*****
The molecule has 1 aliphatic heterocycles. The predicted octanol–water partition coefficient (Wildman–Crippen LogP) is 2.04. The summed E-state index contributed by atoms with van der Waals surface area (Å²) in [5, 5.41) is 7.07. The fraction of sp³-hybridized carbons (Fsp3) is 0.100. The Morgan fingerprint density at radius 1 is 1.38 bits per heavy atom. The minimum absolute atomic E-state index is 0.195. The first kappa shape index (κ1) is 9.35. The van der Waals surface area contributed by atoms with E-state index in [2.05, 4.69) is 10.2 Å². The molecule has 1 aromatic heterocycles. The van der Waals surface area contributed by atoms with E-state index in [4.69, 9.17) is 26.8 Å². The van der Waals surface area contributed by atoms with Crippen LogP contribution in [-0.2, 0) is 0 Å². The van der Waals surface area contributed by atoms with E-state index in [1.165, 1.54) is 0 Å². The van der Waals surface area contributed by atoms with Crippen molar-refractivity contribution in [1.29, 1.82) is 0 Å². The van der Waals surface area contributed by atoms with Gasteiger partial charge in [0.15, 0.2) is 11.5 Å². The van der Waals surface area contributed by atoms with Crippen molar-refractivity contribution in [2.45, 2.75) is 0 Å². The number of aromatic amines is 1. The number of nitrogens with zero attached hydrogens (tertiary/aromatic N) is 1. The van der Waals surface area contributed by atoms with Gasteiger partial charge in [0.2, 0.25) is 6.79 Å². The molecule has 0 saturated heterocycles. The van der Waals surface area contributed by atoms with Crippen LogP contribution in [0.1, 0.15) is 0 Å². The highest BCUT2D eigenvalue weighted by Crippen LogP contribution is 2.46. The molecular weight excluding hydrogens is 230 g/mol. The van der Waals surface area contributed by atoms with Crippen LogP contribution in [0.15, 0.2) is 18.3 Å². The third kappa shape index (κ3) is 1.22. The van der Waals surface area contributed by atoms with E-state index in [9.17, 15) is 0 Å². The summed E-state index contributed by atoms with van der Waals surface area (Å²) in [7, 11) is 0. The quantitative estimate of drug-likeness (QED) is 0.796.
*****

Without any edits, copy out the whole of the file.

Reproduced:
The molecule has 1 aliphatic heterocycles. The predicted octanol–water partition coefficient (Wildman–Crippen LogP) is 2.04. The summed E-state index contributed by atoms with van der Waals surface area (Å²) in [5, 5.41) is 7.07. The fraction of sp³-hybridized carbons (Fsp3) is 0.100. The Morgan fingerprint density at radius 1 is 1.38 bits per heavy atom. The minimum absolute atomic E-state index is 0.195. The first kappa shape index (κ1) is 9.35. The van der Waals surface area contributed by atoms with E-state index in [2.05, 4.69) is 10.2 Å². The molecule has 1 aromatic heterocycles. The van der Waals surface area contributed by atoms with E-state index in [4.69, 9.17) is 26.8 Å². The van der Waals surface area contributed by atoms with Crippen LogP contribution in [-0.2, 0) is 0 Å². The van der Waals surface area contributed by atoms with E-state index in [1.165, 1.54) is 0 Å². The van der Waals surface area contributed by atoms with Crippen molar-refractivity contribution in [1.29, 1.82) is 0 Å². The van der Waals surface area contributed by atoms with Gasteiger partial charge in [0.15, 0.2) is 11.5 Å². The van der Waals surface area contributed by atoms with Crippen molar-refractivity contribution in [2.45, 2.75) is 0 Å². The number of aromatic amines is 1. The number of nitrogens with zero attached hydrogens (tertiary/aromatic N) is 1. The van der Waals surface area contributed by atoms with Gasteiger partial charge in [0.2, 0.25) is 6.79 Å². The molecule has 0 saturated heterocycles. The van der Waals surface area contributed by atoms with Crippen LogP contribution in [0.1, 0.15) is 0 Å². The highest BCUT2D eigenvalue weighted by Crippen LogP contribution is 2.46. The molecular weight excluding hydrogens is 230 g/mol. The van der Waals surface area contributed by atoms with Crippen LogP contribution in [0.15, 0.2) is 18.3 Å². The third kappa shape index (κ3) is 1.22. The van der Waals surface area contributed by atoms with E-state index in [9.17, 15) is 0 Å². The summed E-state index contributed by atoms with van der Waals surface area (Å²) in [7, 11) is 0. The quantitative estimate of drug-likeness (QED) is 0.796.